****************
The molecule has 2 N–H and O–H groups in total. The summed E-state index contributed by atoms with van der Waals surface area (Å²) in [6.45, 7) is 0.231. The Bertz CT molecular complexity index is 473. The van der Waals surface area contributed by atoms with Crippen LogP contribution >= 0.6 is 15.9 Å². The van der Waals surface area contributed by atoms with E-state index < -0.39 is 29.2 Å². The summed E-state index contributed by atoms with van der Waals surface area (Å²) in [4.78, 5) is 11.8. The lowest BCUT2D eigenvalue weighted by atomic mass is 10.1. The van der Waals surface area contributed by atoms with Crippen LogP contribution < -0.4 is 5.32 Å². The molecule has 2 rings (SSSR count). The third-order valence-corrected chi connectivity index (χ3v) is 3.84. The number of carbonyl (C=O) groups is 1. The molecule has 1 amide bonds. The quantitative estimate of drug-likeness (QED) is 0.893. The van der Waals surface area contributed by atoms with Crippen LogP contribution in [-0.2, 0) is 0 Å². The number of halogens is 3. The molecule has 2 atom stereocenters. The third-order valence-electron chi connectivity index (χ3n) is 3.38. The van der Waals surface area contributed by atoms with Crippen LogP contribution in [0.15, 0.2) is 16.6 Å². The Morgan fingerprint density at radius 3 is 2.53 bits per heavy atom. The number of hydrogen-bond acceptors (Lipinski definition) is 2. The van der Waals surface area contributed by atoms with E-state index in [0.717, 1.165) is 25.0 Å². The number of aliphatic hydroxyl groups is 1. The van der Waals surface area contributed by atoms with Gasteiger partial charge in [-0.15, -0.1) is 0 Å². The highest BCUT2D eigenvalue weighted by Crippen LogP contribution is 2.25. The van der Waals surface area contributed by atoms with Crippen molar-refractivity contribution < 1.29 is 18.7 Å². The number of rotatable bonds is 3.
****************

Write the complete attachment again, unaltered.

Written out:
The molecule has 2 N–H and O–H groups in total. The summed E-state index contributed by atoms with van der Waals surface area (Å²) in [6.45, 7) is 0.231. The Bertz CT molecular complexity index is 473. The van der Waals surface area contributed by atoms with Crippen LogP contribution >= 0.6 is 15.9 Å². The van der Waals surface area contributed by atoms with E-state index < -0.39 is 29.2 Å². The summed E-state index contributed by atoms with van der Waals surface area (Å²) in [4.78, 5) is 11.8. The lowest BCUT2D eigenvalue weighted by atomic mass is 10.1. The van der Waals surface area contributed by atoms with Crippen LogP contribution < -0.4 is 5.32 Å². The molecule has 2 rings (SSSR count). The third-order valence-corrected chi connectivity index (χ3v) is 3.84. The number of carbonyl (C=O) groups is 1. The molecule has 1 amide bonds. The quantitative estimate of drug-likeness (QED) is 0.893. The van der Waals surface area contributed by atoms with Crippen LogP contribution in [-0.2, 0) is 0 Å². The number of halogens is 3. The molecule has 2 atom stereocenters. The third-order valence-electron chi connectivity index (χ3n) is 3.38. The van der Waals surface area contributed by atoms with Crippen LogP contribution in [0.15, 0.2) is 16.6 Å². The Morgan fingerprint density at radius 3 is 2.53 bits per heavy atom. The number of hydrogen-bond acceptors (Lipinski definition) is 2. The van der Waals surface area contributed by atoms with E-state index in [0.717, 1.165) is 25.0 Å². The number of aliphatic hydroxyl groups is 1. The van der Waals surface area contributed by atoms with Gasteiger partial charge in [-0.15, -0.1) is 0 Å². The highest BCUT2D eigenvalue weighted by Crippen LogP contribution is 2.25. The van der Waals surface area contributed by atoms with Crippen molar-refractivity contribution < 1.29 is 18.7 Å². The number of rotatable bonds is 3.